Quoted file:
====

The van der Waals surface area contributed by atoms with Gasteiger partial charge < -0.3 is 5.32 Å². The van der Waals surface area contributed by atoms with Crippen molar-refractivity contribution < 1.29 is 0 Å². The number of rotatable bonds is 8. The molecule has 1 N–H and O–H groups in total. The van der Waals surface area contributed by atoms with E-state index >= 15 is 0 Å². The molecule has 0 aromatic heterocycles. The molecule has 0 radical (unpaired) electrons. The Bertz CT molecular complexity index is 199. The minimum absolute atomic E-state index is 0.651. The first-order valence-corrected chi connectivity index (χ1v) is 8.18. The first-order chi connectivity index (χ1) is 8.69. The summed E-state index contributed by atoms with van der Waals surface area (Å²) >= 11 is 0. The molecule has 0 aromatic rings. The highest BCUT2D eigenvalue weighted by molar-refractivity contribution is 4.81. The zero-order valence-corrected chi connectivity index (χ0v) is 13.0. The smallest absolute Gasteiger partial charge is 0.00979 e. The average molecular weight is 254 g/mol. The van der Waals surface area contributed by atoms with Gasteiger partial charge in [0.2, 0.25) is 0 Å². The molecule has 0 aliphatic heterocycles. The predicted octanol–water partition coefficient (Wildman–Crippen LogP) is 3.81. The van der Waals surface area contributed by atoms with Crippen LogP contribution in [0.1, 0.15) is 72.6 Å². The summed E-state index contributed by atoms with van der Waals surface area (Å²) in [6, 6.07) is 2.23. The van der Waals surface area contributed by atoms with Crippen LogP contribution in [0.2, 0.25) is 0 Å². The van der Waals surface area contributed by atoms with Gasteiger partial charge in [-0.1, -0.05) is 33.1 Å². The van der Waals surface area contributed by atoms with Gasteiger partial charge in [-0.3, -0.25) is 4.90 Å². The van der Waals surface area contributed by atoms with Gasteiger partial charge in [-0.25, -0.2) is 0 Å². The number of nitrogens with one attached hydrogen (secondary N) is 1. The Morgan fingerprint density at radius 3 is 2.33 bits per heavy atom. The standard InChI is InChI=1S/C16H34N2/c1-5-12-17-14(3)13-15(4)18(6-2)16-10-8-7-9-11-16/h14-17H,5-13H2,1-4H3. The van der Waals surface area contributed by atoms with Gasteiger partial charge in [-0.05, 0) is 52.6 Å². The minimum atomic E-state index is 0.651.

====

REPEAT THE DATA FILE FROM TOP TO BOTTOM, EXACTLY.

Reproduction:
The van der Waals surface area contributed by atoms with Gasteiger partial charge < -0.3 is 5.32 Å². The van der Waals surface area contributed by atoms with Crippen molar-refractivity contribution < 1.29 is 0 Å². The number of rotatable bonds is 8. The molecule has 1 N–H and O–H groups in total. The van der Waals surface area contributed by atoms with E-state index >= 15 is 0 Å². The molecule has 0 aromatic heterocycles. The molecule has 0 radical (unpaired) electrons. The Bertz CT molecular complexity index is 199. The minimum absolute atomic E-state index is 0.651. The first-order valence-corrected chi connectivity index (χ1v) is 8.18. The first-order chi connectivity index (χ1) is 8.69. The summed E-state index contributed by atoms with van der Waals surface area (Å²) >= 11 is 0. The molecule has 0 aromatic rings. The highest BCUT2D eigenvalue weighted by molar-refractivity contribution is 4.81. The zero-order valence-corrected chi connectivity index (χ0v) is 13.0. The smallest absolute Gasteiger partial charge is 0.00979 e. The average molecular weight is 254 g/mol. The van der Waals surface area contributed by atoms with Gasteiger partial charge in [0.2, 0.25) is 0 Å². The molecule has 0 aliphatic heterocycles. The predicted octanol–water partition coefficient (Wildman–Crippen LogP) is 3.81. The van der Waals surface area contributed by atoms with Crippen LogP contribution in [0.1, 0.15) is 72.6 Å². The summed E-state index contributed by atoms with van der Waals surface area (Å²) in [6, 6.07) is 2.23. The van der Waals surface area contributed by atoms with Crippen LogP contribution in [0.2, 0.25) is 0 Å². The van der Waals surface area contributed by atoms with Gasteiger partial charge in [-0.1, -0.05) is 33.1 Å². The van der Waals surface area contributed by atoms with Gasteiger partial charge in [-0.3, -0.25) is 4.90 Å². The van der Waals surface area contributed by atoms with Gasteiger partial charge in [-0.25, -0.2) is 0 Å². The number of nitrogens with one attached hydrogen (secondary N) is 1. The Morgan fingerprint density at radius 3 is 2.33 bits per heavy atom. The standard InChI is InChI=1S/C16H34N2/c1-5-12-17-14(3)13-15(4)18(6-2)16-10-8-7-9-11-16/h14-17H,5-13H2,1-4H3. The van der Waals surface area contributed by atoms with Gasteiger partial charge in [-0.05, 0) is 52.6 Å². The minimum atomic E-state index is 0.651.